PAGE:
Eye of the Storm

Industry Update
August 1, 2017

Editor’s Note: This article is part two of three. Part one is available here. Part two was originally featured in the August issue of DS News, available now.

When Lewis Lapham wrote, “The state of perpetual emptiness is, of course, very good for business,” he wasn’t referring to the U.S. foreclosure system. The massive void of thousands of distressed and abandoned homes affects so many people and infects so many communities across the country. The problem can be as harsh on the eyes as it is hard to untangle; complexity begets confusion while despair moves into that place where the heart once resided. 

“The foreclosure process has its problems, from taking much too long to having complicated and conflicting national and local guidelines to significant exposure of risk and loss,” said Steve Salimbas, CEO of Agios World Wide, Inc. “Sadly, many people who have defaulted [on their mortgages] don’t know what options really exist.”

The side effects of this mortgage morass can range from disgusting and disturbing to outright dangerous. In Fairfax County, Virginia, traditionally one of the richest counties in the country, police discovered blood inside a vacant house. The Washington Post reported that an injured sexual assault suspect had been hiding there before he stole a car and fled.

“There’s no one there for accountability,” a police lieutenant told the newspaper about the wave of abandoned homes that hit Northern Virginia communities during the foreclosure crisis.

The City of Atlanta had one of the few police departments that formed a special vacant home burglary team during the housing downturn. CNN reported that the estimated damage in one house was between $15,000 and $20,000 for a theft of only about $40 worth of copper.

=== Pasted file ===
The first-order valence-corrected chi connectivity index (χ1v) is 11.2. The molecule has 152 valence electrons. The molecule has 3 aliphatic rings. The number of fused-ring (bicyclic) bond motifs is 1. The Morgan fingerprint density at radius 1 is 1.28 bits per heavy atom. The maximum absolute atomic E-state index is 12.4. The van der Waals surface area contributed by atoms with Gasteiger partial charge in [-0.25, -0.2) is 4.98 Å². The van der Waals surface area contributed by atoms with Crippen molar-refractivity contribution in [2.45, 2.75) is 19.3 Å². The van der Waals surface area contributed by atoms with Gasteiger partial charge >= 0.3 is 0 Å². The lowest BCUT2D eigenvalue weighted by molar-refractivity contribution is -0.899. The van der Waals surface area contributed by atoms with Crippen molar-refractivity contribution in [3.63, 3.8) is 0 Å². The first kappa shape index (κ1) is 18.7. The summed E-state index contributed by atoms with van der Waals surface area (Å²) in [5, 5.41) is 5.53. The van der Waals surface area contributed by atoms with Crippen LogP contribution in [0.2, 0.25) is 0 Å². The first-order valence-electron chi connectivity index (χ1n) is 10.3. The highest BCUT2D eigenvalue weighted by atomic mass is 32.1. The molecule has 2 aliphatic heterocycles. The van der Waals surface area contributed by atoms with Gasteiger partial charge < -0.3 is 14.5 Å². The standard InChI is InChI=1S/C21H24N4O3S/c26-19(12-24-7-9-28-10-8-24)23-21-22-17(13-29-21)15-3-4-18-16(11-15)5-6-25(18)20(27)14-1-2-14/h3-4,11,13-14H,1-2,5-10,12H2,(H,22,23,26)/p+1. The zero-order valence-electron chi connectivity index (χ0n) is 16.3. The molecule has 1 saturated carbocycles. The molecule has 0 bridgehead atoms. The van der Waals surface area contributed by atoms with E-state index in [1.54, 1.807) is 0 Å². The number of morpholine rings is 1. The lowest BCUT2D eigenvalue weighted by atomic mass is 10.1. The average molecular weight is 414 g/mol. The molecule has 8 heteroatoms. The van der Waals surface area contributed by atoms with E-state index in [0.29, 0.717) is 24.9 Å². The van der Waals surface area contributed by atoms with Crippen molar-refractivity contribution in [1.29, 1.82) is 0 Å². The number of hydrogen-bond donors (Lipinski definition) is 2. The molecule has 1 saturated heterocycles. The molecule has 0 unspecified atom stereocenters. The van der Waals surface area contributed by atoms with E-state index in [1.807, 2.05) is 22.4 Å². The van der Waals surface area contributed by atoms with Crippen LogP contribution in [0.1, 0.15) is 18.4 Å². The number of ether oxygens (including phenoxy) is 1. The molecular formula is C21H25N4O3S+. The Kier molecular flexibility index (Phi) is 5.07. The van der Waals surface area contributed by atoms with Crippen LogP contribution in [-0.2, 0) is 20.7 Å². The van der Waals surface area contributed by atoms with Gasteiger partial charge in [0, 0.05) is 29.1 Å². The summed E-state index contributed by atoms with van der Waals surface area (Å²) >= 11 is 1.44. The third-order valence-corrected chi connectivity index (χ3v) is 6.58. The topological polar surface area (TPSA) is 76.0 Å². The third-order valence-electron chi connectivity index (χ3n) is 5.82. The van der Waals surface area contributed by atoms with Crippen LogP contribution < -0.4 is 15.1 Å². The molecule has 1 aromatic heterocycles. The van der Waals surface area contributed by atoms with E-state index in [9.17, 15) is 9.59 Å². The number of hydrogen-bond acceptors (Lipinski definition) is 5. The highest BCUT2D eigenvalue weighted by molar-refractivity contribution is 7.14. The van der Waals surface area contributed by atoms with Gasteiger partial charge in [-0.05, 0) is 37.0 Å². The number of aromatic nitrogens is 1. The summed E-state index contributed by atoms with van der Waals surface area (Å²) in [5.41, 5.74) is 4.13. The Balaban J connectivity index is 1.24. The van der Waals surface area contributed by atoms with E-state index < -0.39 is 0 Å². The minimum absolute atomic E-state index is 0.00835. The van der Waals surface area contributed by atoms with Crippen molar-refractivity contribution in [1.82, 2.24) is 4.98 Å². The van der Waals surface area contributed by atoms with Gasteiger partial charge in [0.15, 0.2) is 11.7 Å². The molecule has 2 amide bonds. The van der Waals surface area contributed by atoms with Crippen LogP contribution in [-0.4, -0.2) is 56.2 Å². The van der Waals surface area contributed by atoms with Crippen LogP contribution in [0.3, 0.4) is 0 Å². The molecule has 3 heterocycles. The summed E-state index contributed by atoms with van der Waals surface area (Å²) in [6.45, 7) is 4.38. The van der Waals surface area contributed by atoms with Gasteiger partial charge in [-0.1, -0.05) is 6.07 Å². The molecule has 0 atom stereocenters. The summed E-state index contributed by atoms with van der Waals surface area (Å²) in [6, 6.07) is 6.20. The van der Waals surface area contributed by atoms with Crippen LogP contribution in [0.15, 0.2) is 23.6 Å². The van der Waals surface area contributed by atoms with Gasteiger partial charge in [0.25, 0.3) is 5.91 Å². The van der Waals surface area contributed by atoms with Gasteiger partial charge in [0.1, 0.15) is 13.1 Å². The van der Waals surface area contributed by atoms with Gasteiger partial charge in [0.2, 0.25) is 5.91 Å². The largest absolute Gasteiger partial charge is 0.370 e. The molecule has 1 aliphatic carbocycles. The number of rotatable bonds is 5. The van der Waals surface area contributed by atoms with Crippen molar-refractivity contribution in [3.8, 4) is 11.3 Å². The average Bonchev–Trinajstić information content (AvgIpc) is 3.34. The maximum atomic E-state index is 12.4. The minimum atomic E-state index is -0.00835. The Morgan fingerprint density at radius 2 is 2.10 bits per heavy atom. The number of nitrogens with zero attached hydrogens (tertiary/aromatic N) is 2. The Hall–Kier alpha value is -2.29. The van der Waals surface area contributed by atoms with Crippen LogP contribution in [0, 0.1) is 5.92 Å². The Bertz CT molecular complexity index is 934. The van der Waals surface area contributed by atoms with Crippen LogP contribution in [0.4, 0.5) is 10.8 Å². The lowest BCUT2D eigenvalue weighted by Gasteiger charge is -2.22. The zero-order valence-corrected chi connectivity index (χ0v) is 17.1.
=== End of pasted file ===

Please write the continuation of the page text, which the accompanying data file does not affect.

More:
“They took the stove, the refrigerator, the cabinets, everything, including the kitchen sink!” a contractor told the news organization.

In 2016, a woman in Fort Walton Beach, Florida, consumed around 56,000 gallons of water from a foreclosed home in which she was squatting. Charged with theft of utilities, the suspect told deputies she knew the house was under foreclosure and that the lock on the water meter had been broken, according to the Northwest Florida Daily News.

The loss of a home, a resident’s sanctuary and a big part of their identity, is already such a major burden to bear. It goes beyond economic and social to the psychological, beyond the convenient coinage of Wall Street to Main Street. One most consider that the ill effects of the foreclosure crisis and its persisting problems, like those mentioned above, are not only cumulative but also self-exacerbating. The size, intensity, and complexity of the problem require major public and private reform, as well as strong focus and effort from cities to communities to the consumer.

Care Down, Costs Up

In the January 2017 white paper, “Understanding the True Costs of Abandoned Properties: How Maintenance Can Make a Difference,” Aaron Klein, the former Deputy Assistant Secretary for Economic Policy at the U.S. Treasury, tackled crime, property values, and city resources as the three main areas adversely affected by foreclosures and abandoned (or otherwise vacant) properties.